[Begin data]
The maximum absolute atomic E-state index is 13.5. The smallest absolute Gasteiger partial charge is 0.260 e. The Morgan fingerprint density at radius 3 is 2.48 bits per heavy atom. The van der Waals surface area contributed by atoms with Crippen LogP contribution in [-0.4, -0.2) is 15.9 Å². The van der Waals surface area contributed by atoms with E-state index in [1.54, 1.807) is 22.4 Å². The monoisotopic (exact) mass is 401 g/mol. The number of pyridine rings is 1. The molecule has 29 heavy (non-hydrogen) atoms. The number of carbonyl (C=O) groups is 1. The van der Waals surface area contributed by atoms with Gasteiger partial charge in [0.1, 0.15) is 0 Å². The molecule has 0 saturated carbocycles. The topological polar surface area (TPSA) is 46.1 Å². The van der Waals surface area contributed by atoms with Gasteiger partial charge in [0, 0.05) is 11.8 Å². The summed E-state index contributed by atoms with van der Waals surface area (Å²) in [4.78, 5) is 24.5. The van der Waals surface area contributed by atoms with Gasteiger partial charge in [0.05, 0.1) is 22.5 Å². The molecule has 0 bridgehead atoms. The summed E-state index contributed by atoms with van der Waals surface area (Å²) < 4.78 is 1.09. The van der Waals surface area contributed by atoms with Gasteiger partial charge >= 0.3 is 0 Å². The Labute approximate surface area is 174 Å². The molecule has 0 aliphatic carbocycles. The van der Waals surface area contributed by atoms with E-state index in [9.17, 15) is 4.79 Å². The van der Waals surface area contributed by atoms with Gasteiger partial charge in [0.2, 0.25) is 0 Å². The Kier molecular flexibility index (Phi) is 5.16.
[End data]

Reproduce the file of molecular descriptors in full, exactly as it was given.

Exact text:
The maximum absolute atomic E-state index is 13.5. The smallest absolute Gasteiger partial charge is 0.260 e. The Morgan fingerprint density at radius 3 is 2.48 bits per heavy atom. The van der Waals surface area contributed by atoms with Crippen LogP contribution in [-0.4, -0.2) is 15.9 Å². The van der Waals surface area contributed by atoms with E-state index in [1.54, 1.807) is 22.4 Å². The monoisotopic (exact) mass is 401 g/mol. The number of pyridine rings is 1. The molecule has 29 heavy (non-hydrogen) atoms. The number of carbonyl (C=O) groups is 1. The van der Waals surface area contributed by atoms with Gasteiger partial charge in [0.1, 0.15) is 0 Å². The molecule has 0 saturated carbocycles. The topological polar surface area (TPSA) is 46.1 Å². The van der Waals surface area contributed by atoms with Gasteiger partial charge in [0, 0.05) is 11.8 Å². The summed E-state index contributed by atoms with van der Waals surface area (Å²) in [4.78, 5) is 24.5. The van der Waals surface area contributed by atoms with Gasteiger partial charge in [0.05, 0.1) is 22.5 Å². The molecule has 0 bridgehead atoms. The summed E-state index contributed by atoms with van der Waals surface area (Å²) < 4.78 is 1.09. The van der Waals surface area contributed by atoms with Gasteiger partial charge >= 0.3 is 0 Å². The Labute approximate surface area is 174 Å². The molecule has 0 aliphatic carbocycles. The van der Waals surface area contributed by atoms with E-state index in [9.17, 15) is 4.79 Å². The van der Waals surface area contributed by atoms with Gasteiger partial charge in [0.2, 0.25) is 0 Å². The Kier molecular flexibility index (Phi) is 5.16.